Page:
History of Baruch College Book and Exhibit


4.1 Photograph of Emanuel Saxe

Emanuel Saxe achieved legendary status at the School of Business, with a career where he became Chair of the Accountancy Department, then Dean of the School of Business and later was named the Martin Wollman Distinguished Professor in Accountancy. [Source: Baruch College Archives. Lexicon, c1953.]

4.2 The Emanuel Saxe Distinguished Lectures in Accounting

These lectures are given several times a year to honor Professor Emanuel Saxe. [Source: Baruch College Archives.]

4.3 "Parents of Frosh Class to be Greeted Sunday"

There was a tradition at what was now known as the Baruch School to have a Parent's Day where during the 1950s the goal was to influence parents to be supportive of their children's education as well as the college. It was thought that when parents understood what college life involved they would be less demanding of their children. [Source: Baruch College Archives. The Ticker, November 12, 1957. ]

4.4 "The Student Center"

The 17 Lexington campus was in need of a student center for many years. This desire was finally realized when 137 East 22nd street, formerly the Children's Court, was renovated and made available for student activities in 1960. [Source: Baruch College Archives. The Ticker, November 9, 1960.]

4.5 Photograph of the Student Center

An ongoing complaint of students in the first half of the 20th century had been the lack of space for extracurricular activities. That changed with the opening of a Student Center on 22nd street in the former Children's Court building in 1960. [Source: Baruch College Archives. Lexicon, 1962.]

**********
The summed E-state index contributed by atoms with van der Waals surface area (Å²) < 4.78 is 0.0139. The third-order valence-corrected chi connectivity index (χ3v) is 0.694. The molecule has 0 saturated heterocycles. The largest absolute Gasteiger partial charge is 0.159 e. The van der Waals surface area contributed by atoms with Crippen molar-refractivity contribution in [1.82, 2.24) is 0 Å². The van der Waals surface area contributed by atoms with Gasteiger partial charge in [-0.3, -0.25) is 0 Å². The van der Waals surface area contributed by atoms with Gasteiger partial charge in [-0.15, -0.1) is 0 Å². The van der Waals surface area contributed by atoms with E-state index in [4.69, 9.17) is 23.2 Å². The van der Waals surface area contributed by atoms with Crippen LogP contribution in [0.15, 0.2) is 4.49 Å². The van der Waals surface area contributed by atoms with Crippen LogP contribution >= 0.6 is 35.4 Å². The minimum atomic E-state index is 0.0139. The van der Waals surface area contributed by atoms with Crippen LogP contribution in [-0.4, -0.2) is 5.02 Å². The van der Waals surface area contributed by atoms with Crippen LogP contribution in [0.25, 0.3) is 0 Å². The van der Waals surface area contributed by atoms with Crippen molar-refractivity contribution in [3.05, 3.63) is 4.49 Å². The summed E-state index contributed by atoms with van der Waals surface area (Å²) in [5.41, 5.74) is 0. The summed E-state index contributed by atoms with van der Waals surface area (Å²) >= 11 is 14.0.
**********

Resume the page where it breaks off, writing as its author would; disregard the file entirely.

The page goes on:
4.6 Bernard M. Baruch's Note

Bernard M. Baruch maintained his ties with his alma mater throughout his life. He contributed large donations, and also used his influence to raise the image of the college. In addition he communicated with various graduating classes spreading his wisdom. [Source: Baruch College Archives. Lexicon, 1962.]

4.7 Bernard M. Baruch Lectures [video]

Bernard M. Baruch was a generous benefactor to his alma mater, but he also supported the college in other ways. In the 1950s he often addressed the 23rd street audience at special lectures and ceremonies. In May of 1954, he gave a series of three lectures which were televised by NBC. All three lectures are available through the Digital Media Library. [Source: Baruch College Archives. Bernard M. Baruch School of Business and Public Administration, City College, May 11, 1954.]

4.8 1967 Morton Wollman Distinguished Lecture by Dr. John Johnson, "Decision Theory and Econometrics"

The Morton Wollman Fund was established in 1957 and it was to be used for a lecture series as well as for scholarships for outstanding students. [Source: Baruch College Archives. Morton Wollman Lecture Series, number 1, 1967.]

4.9 "Expanding Horizons in Business Education"

There were many specialized courses and programs offered during the 1950s, many to accommodate the vocational demands of returning G.I.s. [Source: Baruch College Archives.]

4.10 "Mayor Reveals Plan Linking Police Academy with College"